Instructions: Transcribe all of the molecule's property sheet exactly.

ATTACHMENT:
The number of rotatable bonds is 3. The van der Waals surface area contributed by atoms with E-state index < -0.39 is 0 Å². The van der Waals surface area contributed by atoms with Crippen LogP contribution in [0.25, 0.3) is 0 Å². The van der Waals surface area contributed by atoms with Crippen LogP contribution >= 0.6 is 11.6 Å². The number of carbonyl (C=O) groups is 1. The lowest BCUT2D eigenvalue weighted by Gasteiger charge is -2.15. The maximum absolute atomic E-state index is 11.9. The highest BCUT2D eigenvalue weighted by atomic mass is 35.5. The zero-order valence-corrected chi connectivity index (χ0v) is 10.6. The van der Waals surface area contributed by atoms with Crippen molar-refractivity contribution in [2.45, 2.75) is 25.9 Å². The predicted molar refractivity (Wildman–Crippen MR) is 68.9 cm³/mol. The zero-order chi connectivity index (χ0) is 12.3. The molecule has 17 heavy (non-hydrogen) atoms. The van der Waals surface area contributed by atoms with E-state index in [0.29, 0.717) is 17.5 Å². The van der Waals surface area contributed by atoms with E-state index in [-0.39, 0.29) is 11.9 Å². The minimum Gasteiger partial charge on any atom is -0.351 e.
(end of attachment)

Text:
The number of rotatable bonds is 3. The van der Waals surface area contributed by atoms with E-state index < -0.39 is 0 Å². The van der Waals surface area contributed by atoms with Crippen LogP contribution in [0.25, 0.3) is 0 Å². The van der Waals surface area contributed by atoms with Crippen LogP contribution >= 0.6 is 11.6 Å². The number of carbonyl (C=O) groups is 1. The lowest BCUT2D eigenvalue weighted by Gasteiger charge is -2.15. The maximum absolute atomic E-state index is 11.9. The highest BCUT2D eigenvalue weighted by atomic mass is 35.5. The zero-order valence-corrected chi connectivity index (χ0v) is 10.6. The van der Waals surface area contributed by atoms with Crippen molar-refractivity contribution in [2.45, 2.75) is 25.9 Å². The predicted molar refractivity (Wildman–Crippen MR) is 68.9 cm³/mol. The zero-order chi connectivity index (χ0) is 12.3. The molecule has 17 heavy (non-hydrogen) atoms. The van der Waals surface area contributed by atoms with E-state index in [0.29, 0.717) is 17.5 Å². The van der Waals surface area contributed by atoms with E-state index in [-0.39, 0.29) is 11.9 Å². The minimum Gasteiger partial charge on any atom is -0.351 e.